EghtesadOnline: The British government is coaxing lenders into facilitating trade with Iran. Recently, British officials have sought to boost business ties with Iran—a year on from the lifting of international sanctions—as Britain tries to forge new trade ties following June's vote to leave the European Union.
Sources with knowledge of the discussions said Britain's Finance Ministry had tried to use the government's influence with RBS and to a lesser extent Lloyds, in which it holds a minority stake, to help speed up trade finance with Iran, including clearing services for Iranian banks in pounds, Reuters reported.
Despite the lifting of international sanctions, which included banking restrictions, Iran continues to struggle to access western finance and tap major western banks, hindering trade and investment.
A senior Iranian banking official said Tehran had several meetings in recent months with British government officials. "We asked UK officials to help us to overcome this issue. We were promised that the British government would try to convince the banks, including Lloyds and RBS," the official said.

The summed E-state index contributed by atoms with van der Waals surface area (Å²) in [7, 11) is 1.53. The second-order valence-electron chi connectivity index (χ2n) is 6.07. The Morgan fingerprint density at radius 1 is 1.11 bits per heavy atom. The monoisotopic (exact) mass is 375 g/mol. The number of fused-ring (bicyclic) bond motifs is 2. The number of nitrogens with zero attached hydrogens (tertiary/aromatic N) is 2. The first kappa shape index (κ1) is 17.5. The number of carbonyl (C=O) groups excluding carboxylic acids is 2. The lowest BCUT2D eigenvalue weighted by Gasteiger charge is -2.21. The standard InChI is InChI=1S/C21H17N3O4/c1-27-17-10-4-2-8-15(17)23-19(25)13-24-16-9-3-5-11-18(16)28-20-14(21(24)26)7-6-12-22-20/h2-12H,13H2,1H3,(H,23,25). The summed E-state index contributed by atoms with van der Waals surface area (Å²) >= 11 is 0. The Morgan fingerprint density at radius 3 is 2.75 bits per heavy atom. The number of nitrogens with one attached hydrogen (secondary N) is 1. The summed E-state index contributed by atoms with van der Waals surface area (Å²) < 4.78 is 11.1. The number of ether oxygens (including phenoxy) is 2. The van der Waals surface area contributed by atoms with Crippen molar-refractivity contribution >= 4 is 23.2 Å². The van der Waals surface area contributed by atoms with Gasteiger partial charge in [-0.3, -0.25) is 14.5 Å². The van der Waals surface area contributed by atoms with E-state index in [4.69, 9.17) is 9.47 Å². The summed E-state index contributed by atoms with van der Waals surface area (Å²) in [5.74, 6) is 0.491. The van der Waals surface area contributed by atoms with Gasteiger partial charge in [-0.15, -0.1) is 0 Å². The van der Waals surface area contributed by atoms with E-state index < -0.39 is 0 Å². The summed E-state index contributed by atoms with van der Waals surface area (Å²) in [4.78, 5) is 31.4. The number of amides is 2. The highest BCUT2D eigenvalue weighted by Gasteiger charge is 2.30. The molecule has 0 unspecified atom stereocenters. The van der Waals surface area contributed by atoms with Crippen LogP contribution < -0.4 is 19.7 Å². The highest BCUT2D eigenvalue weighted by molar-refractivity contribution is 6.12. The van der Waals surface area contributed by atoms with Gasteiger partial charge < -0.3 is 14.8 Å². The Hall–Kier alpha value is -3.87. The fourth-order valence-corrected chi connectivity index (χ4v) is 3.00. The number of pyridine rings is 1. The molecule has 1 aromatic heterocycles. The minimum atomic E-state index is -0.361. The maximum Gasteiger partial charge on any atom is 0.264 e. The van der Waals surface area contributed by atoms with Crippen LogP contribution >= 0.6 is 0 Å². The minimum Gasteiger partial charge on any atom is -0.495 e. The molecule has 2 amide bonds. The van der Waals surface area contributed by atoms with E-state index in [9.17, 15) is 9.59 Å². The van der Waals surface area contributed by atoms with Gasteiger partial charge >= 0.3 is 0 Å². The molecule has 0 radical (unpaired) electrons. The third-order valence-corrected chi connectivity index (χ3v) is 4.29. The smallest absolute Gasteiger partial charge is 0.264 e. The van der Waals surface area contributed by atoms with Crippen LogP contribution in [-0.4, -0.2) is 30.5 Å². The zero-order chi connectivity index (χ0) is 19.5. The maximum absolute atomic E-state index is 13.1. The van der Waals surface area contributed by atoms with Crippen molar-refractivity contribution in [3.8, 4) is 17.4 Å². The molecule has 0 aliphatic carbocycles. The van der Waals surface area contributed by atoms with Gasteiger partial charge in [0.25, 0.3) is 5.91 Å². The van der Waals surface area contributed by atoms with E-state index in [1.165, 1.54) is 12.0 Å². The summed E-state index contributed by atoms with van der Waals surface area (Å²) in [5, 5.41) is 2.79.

"Nothing is happening on the ground."
According to Financial Tribune, a British government source said the finance ministry was highly aware of the complexities around UK and Iranian banking channels, and banks would consider factors, including remaining US sanctions, and money laundering issues. The British government owns 71% of RBS, though its bank shareholdings are managed by UK Financial Investments, which is meant to ensure they are managed on a commercial basis.
"The government does not take the risk decisions; they are only shareholders," a western source with knowledge of discussions said. "It is not the role of shareholders to set the risk appetite of a bank."
An RBS executive said separately the bank was "not really interested in the Middle East" and was focused on Britain and Ireland for about 90 % of its profits.
A Lloyds spokesman said it was a UK-focused retail and commercial bank, adding that it was "mindful that Iran remains a higher risk country with which to do business".
"We therefore consider all requests on a case-by-case basis in order to protect the bank and our customers," the spokesman said.